Zoë Kravitz arrives later in the film as dancer Milly, who the brothers initially meet in a strip club. Zoë brings a light-hearted humour to film and despite her brief appearance instantly connects with the brothers and changes the dynamics. Like Dennis, she really makes an impact in the film, despite an all too brief appearance, although you can see why the decisions were made.
James Franco once again seems to embellish the opportunity to play the bad guy, with a malicious intent as the crime boss Taylor Balik. A man who rules by violence and following the death of his brother will stop at nothing to avenge his death personally. It may not be much of stretch for him as an actor, but he makes certain that his performance is still memorable once again.
The special effects may not be used to drive the film, but the ideas and execution in the film are impressive. The alien technology with Eli’s gun and the tracking devices used by the cleaners to track them down creates some excellent visuals, but it is the final 20 minutes where they really impress. Where the majority of the film taking time to develop the characters whilst incorporating sci-fi elements into the drama, the final scenes deliver the action many were expecting throughout. Turning the film on its head with an explosive showdown it delivers a surprising twist to the story and a surprise cameo which asks more questions than it gives answers. It finished the film on a high which gives an indication of what we could expect from a proposed more action-packed sequel.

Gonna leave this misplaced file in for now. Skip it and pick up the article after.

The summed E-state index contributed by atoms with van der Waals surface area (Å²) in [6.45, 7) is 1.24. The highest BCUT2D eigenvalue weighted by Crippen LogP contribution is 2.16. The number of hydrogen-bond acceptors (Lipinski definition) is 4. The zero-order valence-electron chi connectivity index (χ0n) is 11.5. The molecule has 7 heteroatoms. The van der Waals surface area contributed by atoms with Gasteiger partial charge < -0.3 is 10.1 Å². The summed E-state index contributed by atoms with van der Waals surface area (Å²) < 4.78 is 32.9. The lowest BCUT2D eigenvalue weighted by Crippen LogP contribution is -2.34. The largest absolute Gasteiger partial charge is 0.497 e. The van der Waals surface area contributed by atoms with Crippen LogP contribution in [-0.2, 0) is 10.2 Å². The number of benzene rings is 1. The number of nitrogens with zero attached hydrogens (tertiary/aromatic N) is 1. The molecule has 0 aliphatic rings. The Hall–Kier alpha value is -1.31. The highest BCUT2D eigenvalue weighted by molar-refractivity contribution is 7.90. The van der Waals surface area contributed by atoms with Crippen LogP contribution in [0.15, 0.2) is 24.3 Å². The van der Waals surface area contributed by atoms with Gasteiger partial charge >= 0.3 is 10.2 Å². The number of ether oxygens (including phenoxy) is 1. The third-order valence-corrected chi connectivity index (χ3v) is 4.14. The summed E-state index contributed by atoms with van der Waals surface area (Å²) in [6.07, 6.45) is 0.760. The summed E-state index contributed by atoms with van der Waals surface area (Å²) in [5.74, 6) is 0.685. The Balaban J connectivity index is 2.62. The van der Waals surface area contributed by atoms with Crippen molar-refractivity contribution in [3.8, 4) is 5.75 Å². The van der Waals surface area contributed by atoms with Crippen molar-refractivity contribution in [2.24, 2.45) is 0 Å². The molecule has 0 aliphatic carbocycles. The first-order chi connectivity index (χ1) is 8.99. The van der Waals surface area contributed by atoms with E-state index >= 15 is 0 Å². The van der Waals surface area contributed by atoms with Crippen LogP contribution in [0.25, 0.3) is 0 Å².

I was really impressed with the Baker brothers debut feature Kin which despite delivering as an entertaining action sci-fi, really exceed expectations with a great story and powerful performances from the cast. This is not another effects-driven popcorn movie which some may be expecting, which for me is a good thing! But sci-fi fans looking forward to the action, will not be disappointed with the action-packed final 20 minutes which delivers an explosive finale which is definitely worth waiting for.
Kin is currently playing at Showcase Cinemas until 15th November and is available for a digital download from today. Kin will be available on DVD and Blu-ray from 26th December.